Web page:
Byline: Harry Mount
GEORGE OSBORNE was a history scholar at Oxford, or a Demy as they call them at Magdalen College -- where scholars are allowed to wear longer gowns and dine once a year on the venison sourced from the college's deer park.
Going on his Emergency Budget performance this week, he's also become a bit of an economist. At the heart of his Budget, he said, was the 80/20 split -- the colossal national debt would be paid off by a combination of 80 per cent in spending cuts, and 20 per cent in tax rises.
David Cameron has also stressed the importance of these magic numbers. "The international evidence shows that the 80-20 split is about the right proportion," Cameron told the Today programme.
Both men, it appears, are aware of quite how important the 80/20 split has become in economic theory, and in the world around us, too.
Over and over again, the same split crops up. BAA operates an 80/20 rule at Heathrow -- if an airline does not use a take-off and landing slot for 80 per cent of the time, it loses the slot.
Even commuting is affected by the split. For a journey to be efficient, you should ensure a 80/20 division between time spent on the Tube and on walking on the street. If you're heading from Mile End to Paddington, take the Central line to Lancaster Gate, then walk to Paddington for maximum efficiency. Do not change at Notting Hill Gate to the Circle and District line.
Economists have long been aware of these two special numbers being used in the so-called Pareto Principle. This differs from the simple 80/20 split and rests on the general assumption that 80 per cent of outcomes come from 20 per cent of causes.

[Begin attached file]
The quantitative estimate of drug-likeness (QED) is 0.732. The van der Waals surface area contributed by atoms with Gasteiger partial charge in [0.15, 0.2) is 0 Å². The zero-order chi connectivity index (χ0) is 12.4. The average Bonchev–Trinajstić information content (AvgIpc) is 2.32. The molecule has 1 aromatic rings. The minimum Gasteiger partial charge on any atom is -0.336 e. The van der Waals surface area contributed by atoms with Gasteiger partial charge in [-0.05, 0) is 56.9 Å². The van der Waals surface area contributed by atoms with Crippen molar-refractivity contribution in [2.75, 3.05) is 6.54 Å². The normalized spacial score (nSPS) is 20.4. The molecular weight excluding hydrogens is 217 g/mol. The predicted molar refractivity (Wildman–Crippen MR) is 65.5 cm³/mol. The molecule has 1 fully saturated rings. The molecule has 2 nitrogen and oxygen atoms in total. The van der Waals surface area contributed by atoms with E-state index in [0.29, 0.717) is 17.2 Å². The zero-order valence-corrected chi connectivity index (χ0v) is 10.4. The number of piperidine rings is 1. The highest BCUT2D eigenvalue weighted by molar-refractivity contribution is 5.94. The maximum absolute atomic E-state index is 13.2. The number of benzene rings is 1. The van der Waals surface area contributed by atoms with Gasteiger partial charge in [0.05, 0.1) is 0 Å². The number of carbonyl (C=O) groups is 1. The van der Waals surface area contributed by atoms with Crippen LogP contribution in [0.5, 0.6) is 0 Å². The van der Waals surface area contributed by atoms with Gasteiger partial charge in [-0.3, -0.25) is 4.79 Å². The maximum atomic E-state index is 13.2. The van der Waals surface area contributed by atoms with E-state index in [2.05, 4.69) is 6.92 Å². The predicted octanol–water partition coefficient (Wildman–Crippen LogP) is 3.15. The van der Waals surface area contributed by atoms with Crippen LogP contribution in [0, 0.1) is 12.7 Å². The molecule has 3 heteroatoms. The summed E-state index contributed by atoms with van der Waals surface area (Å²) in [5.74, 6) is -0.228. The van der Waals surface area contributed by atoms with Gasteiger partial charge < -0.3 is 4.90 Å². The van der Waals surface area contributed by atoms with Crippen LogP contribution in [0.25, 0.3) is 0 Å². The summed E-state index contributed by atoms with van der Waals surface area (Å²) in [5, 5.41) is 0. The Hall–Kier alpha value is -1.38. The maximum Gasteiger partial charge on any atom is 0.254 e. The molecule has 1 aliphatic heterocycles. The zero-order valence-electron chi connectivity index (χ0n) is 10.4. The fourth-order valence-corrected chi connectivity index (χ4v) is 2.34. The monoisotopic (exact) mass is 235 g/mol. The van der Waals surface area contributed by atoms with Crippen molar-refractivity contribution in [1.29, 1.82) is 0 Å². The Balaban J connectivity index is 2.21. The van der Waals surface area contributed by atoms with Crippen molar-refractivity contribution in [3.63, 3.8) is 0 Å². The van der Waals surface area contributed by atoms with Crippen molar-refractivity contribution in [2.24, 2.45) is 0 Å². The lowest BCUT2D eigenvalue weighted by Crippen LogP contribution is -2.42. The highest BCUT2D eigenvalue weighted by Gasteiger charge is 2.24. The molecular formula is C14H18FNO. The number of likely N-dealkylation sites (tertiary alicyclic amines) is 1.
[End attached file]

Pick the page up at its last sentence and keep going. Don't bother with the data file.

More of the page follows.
So, about 80 per cent of the wear in your carpets is in roughly 20 per cent of the floor area (ie the doorways and corridors); 80 per cent of crime is committed by about 20 per cent of criminals; 80 per cent of the time you spend on reading this article will be spent reading 20 per cent of the text. In London, 80 per cent of the population uses only 20 per cent of the Tube network, and 80 per cent of London's wealth is produced by 20 per cent of the city's area.
Vilfredo Pareto (1848-1923) -- a Parisborn Italian who later became professor of political economy in Lausanne, Switzerland -- was the economist behind the 80/20 rule. He first spotted the pattern in the distribution of wealth in late 19th-century Britain: 20 per cent of the population owned 80 per cent of the wealth; a pattern repeated in many other countries.
The Pareto Principle has long been embedded in American business culture.
Office life is dictated by the idea: every moment you spend concentrating on an unimportant task is a terrible transgression of the 80/20 rule. But drop an unimportant task to concentrate on something more important and you're ticking all Pareto's boxes. There's even a book on the subject -- Richard Koch's Living the 80/20 Way .
"You hear it all the time in American business schools and in business," says Philip Delves Broughton, author of What They Teach You at Harvard Business School . "Twenty per cent of employees make all the difference; the other 80 per cent are a waste of time; in venture capital, 20 per cent of the investments provide 80 per cent of the income; and so on. Like lots of these economic principles, there is a limited truth to it, but people begin to overuse it."
Even if Pareto has been overused in America, he was certainly fine-tuning a long-recognised truth: that the human race is made up of people with widely differing characteristics.
We may cluster around an average height, an average life expectancy and an average IQ. And there will be fewer people at either end of the spectrum, with obvious cut-off points: no one is taller than 10 foot; no one dies before they were born. This is the basis of the familiar bell curve graph: with a swelling around the middle and a gradual flattening of the curve at either extreme. …